It can be seen from these observations that the current state of tolerance and analysis in the gear industry is controlled chaos. At a given location, product design and production usually understand what they are trying to make, and the tolerances for that. That being said, I have observed many instances of a disconnect between what is on the drawing and what is really being measured and evaluated.

So what is the path forward? I propose that the AGMA 2015 standard be adopted by gear designers and gear makers. Further, it can be the basis of the next version of ISO standards. In most cases, the AGMA 2015 standard analysis methodology can replace custom analyses developed for individual companies. How can this be? The major breakthrough is the concept of “design profile” and “design helix.”

The 2015 analysis uses the techniques found in DIN and ISO analysis for the determination of error such as total error, angle error, and form error. The big thing is that the gear designer must determine and document the exact desired nominal shape. The analysis then yields the amount of error of the measured workpiece compared not to the theoretical nominal, but to the designed specified and desired shape. How perfect is that? All numerical errors relate back to the desired shape. Any modifications, such as crown and chamfers, are part of the nominal desired shape and, if made perfectly, result in an inspection report that shows no error. This can apply to green and hard parts alike. If your inspection tells you what is different from what is specified, what more is needed?

The standard also offers a classification number to help determine just how close to perfect the gear is, with a lower number indicating a tighter tolerance. This will aid in quoting and processing gears.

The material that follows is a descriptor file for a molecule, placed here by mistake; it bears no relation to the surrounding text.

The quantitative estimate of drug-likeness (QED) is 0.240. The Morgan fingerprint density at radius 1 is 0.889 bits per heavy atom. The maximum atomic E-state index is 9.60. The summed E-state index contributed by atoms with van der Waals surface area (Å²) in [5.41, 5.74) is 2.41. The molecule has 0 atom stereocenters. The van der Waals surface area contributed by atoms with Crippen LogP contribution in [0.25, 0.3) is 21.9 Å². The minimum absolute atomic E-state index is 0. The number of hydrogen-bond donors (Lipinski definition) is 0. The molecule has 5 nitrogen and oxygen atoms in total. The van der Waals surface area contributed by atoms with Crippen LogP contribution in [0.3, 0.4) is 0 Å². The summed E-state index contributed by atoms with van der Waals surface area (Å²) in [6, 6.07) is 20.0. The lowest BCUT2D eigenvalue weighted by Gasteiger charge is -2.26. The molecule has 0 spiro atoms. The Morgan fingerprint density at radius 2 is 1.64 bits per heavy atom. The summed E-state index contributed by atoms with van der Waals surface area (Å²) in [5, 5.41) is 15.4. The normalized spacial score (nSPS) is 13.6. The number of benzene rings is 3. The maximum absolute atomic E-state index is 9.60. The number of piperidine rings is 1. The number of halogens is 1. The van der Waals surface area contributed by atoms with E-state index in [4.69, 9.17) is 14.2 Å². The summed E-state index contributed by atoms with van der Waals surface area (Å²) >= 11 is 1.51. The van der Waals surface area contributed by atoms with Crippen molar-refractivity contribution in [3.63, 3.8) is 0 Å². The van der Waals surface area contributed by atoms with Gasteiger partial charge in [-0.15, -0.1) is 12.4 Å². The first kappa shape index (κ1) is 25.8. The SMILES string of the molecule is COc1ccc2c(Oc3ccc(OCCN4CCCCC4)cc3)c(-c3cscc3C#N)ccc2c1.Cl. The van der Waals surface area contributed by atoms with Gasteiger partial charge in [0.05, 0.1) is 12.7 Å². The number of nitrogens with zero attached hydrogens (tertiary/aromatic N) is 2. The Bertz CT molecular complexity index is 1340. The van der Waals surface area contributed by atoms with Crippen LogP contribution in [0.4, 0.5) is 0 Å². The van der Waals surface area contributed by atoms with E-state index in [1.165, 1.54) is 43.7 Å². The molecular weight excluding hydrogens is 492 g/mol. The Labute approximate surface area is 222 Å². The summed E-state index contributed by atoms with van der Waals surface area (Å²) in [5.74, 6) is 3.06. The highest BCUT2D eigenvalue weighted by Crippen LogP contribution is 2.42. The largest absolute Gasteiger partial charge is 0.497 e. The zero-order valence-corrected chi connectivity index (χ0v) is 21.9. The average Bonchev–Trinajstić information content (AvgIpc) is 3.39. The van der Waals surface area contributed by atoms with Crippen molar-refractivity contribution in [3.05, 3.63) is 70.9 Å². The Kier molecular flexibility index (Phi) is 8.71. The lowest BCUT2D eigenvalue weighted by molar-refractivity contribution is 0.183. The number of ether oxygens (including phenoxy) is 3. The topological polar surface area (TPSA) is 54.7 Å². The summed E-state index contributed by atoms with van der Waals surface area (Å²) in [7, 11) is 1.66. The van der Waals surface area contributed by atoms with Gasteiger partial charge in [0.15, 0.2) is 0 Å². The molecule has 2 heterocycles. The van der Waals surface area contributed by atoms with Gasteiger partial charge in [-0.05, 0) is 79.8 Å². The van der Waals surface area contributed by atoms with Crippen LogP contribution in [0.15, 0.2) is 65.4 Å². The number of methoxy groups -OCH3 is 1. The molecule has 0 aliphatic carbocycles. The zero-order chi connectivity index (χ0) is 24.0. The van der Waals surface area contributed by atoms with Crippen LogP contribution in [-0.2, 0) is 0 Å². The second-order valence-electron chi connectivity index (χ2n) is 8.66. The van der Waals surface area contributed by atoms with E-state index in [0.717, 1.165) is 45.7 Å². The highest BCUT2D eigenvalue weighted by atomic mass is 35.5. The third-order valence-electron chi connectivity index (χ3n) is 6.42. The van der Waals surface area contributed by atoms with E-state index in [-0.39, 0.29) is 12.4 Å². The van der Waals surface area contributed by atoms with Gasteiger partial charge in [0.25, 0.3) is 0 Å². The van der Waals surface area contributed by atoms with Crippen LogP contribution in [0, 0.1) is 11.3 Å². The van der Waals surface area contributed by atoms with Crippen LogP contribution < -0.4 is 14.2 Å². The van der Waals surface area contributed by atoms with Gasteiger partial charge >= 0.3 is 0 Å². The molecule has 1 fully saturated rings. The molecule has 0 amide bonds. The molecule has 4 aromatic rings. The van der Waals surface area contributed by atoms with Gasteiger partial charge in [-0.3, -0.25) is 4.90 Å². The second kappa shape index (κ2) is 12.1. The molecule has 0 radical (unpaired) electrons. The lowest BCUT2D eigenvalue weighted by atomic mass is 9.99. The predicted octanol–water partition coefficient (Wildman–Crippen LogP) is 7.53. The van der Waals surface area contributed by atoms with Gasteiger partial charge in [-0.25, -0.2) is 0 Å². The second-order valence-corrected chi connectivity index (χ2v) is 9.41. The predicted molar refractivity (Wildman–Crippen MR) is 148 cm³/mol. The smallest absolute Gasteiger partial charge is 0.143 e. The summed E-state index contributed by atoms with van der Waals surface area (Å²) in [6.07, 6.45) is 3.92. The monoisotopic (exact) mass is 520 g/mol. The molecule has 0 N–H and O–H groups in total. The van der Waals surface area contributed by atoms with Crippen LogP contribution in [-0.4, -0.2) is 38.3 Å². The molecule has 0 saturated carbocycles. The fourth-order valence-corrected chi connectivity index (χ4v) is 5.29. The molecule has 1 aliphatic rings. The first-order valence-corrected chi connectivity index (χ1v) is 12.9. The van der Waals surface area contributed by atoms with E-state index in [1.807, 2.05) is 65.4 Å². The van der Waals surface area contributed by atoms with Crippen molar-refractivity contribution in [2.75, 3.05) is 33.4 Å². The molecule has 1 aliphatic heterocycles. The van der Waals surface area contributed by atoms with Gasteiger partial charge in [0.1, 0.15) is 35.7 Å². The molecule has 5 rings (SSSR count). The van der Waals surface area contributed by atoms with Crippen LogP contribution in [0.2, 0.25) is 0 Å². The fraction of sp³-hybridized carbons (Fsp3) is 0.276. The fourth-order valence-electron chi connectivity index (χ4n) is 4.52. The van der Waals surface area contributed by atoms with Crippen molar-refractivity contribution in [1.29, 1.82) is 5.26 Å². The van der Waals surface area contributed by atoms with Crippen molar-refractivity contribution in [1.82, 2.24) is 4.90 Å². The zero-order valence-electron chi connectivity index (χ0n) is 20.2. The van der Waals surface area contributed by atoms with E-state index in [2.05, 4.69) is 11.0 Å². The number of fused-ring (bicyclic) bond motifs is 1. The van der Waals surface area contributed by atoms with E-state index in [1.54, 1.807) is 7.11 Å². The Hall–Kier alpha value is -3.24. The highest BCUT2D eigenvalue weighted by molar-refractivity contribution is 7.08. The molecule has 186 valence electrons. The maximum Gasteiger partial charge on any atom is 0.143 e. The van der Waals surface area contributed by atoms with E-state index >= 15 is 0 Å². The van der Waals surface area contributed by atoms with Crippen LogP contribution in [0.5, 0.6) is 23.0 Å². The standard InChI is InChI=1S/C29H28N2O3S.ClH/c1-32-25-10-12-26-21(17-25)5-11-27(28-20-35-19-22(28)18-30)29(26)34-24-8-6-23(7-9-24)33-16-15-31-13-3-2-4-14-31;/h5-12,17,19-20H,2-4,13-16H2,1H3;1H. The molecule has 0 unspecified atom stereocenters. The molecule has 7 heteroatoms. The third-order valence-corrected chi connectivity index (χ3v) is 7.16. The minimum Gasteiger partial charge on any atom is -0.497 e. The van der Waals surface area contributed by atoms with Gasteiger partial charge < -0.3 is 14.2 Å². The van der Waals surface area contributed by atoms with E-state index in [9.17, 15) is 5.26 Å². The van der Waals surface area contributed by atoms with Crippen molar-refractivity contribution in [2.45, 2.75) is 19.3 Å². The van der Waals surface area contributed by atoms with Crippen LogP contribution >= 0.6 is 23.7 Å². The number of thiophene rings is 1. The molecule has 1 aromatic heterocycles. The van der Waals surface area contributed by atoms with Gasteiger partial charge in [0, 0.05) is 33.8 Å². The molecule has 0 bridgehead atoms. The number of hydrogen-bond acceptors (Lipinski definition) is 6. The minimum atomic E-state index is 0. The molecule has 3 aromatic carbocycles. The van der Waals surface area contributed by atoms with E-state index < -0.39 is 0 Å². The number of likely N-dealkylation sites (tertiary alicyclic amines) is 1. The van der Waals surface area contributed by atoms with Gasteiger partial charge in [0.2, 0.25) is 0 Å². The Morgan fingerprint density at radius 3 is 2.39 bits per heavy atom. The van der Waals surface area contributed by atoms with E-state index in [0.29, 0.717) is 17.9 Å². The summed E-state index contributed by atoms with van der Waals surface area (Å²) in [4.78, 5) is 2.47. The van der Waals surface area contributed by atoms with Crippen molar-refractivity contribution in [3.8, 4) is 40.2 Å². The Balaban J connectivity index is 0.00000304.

As useful as the specified profile concept is, there will always be a need, or perceived need, for a different analyses. One thing most gear engineers can agree on is that you can’t get gear engineers to agree on much of anything. Someone is sure to want to analyze the location of the highest point of the crown, unless the crown is less than 4 microns. In that case, we don’t care about the high point. As useful as that is, I don’t think any standard will codify a specific requirement like that.

We still are a long way from a perfect world, with one unified gear analysis and tolerance system. With the glacial rate of change in the gear industry, our grandchildren may see the widespread implementation of a common standard for gear inspection analysis and tolerances. But that doesn’t change the value of the goal, or the need to get started.

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is president of Cole Mfg. Systems, Inc. He has been presenting gear basics for over 15 years to companies primarily in the Midwest, and he has also been involved with the sales and support of gear inspection equipment for all sectors of the gear industry. Smith can be reached at 248-601-8145, or via e-mail at dsmith@colemfgsystems.com. The company's Web site is www.colemfgsystems.com.